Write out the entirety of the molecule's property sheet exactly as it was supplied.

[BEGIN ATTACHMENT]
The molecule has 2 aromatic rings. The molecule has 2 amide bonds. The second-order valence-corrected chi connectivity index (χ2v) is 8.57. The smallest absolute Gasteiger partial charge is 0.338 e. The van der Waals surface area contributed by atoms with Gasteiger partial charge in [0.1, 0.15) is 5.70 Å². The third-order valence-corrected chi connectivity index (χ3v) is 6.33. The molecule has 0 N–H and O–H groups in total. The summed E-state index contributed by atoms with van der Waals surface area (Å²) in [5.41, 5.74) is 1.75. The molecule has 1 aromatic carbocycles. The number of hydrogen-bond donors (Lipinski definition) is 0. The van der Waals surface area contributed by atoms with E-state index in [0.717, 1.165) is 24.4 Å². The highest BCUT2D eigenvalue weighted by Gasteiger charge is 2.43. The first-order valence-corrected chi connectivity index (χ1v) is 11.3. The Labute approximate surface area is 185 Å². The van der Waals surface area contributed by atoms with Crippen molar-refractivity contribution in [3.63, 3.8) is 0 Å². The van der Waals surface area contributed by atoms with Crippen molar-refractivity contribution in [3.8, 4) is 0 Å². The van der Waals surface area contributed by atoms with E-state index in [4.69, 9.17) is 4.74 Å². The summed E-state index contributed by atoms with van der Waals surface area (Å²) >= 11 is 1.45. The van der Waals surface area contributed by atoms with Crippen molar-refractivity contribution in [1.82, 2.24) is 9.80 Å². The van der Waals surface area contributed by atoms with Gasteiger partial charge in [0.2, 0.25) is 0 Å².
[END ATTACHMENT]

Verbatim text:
The molecule has 2 aromatic rings. The molecule has 2 amide bonds. The second-order valence-corrected chi connectivity index (χ2v) is 8.57. The smallest absolute Gasteiger partial charge is 0.338 e. The van der Waals surface area contributed by atoms with Gasteiger partial charge in [0.1, 0.15) is 5.70 Å². The third-order valence-corrected chi connectivity index (χ3v) is 6.33. The molecule has 0 N–H and O–H groups in total. The summed E-state index contributed by atoms with van der Waals surface area (Å²) in [5.41, 5.74) is 1.75. The molecule has 1 aromatic carbocycles. The number of hydrogen-bond donors (Lipinski definition) is 0. The van der Waals surface area contributed by atoms with E-state index in [0.717, 1.165) is 24.4 Å². The highest BCUT2D eigenvalue weighted by Gasteiger charge is 2.43. The first-order valence-corrected chi connectivity index (χ1v) is 11.3. The Labute approximate surface area is 185 Å². The van der Waals surface area contributed by atoms with Crippen molar-refractivity contribution in [3.63, 3.8) is 0 Å². The van der Waals surface area contributed by atoms with Crippen molar-refractivity contribution in [3.8, 4) is 0 Å². The van der Waals surface area contributed by atoms with E-state index in [4.69, 9.17) is 4.74 Å². The summed E-state index contributed by atoms with van der Waals surface area (Å²) >= 11 is 1.45. The van der Waals surface area contributed by atoms with Crippen molar-refractivity contribution in [1.82, 2.24) is 9.80 Å². The van der Waals surface area contributed by atoms with Gasteiger partial charge in [0.2, 0.25) is 0 Å².